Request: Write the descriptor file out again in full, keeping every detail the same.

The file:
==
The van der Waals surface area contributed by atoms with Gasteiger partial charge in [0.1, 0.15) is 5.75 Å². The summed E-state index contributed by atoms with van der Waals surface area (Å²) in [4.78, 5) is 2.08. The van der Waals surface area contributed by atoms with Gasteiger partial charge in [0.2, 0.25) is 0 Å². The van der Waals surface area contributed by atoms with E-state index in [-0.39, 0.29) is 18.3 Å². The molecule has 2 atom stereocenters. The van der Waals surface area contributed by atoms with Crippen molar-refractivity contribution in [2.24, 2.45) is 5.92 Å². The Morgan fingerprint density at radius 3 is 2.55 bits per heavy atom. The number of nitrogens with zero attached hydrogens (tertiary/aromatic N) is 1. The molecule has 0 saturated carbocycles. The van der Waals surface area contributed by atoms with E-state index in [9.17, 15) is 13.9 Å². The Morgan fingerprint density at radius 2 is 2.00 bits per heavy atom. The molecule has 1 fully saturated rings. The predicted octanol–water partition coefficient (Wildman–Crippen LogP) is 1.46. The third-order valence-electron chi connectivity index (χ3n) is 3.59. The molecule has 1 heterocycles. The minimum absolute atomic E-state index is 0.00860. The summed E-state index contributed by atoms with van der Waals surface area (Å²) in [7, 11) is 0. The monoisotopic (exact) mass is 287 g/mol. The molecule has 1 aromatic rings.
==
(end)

The van der Waals surface area contributed by atoms with Gasteiger partial charge in [0.1, 0.15) is 5.75 Å². The summed E-state index contributed by atoms with van der Waals surface area (Å²) in [4.78, 5) is 2.08. The van der Waals surface area contributed by atoms with Gasteiger partial charge in [0.2, 0.25) is 0 Å². The van der Waals surface area contributed by atoms with E-state index in [-0.39, 0.29) is 18.3 Å². The molecule has 2 atom stereocenters. The van der Waals surface area contributed by atoms with Crippen molar-refractivity contribution in [2.24, 2.45) is 5.92 Å². The Morgan fingerprint density at radius 3 is 2.55 bits per heavy atom. The number of nitrogens with zero attached hydrogens (tertiary/aromatic N) is 1. The molecule has 0 saturated carbocycles. The van der Waals surface area contributed by atoms with E-state index in [9.17, 15) is 13.9 Å². The Morgan fingerprint density at radius 2 is 2.00 bits per heavy atom. The molecule has 1 fully saturated rings. The predicted octanol–water partition coefficient (Wildman–Crippen LogP) is 1.46. The third-order valence-electron chi connectivity index (χ3n) is 3.59. The molecule has 1 heterocycles. The minimum absolute atomic E-state index is 0.00860. The summed E-state index contributed by atoms with van der Waals surface area (Å²) in [7, 11) is 0. The monoisotopic (exact) mass is 287 g/mol. The molecule has 1 aromatic rings.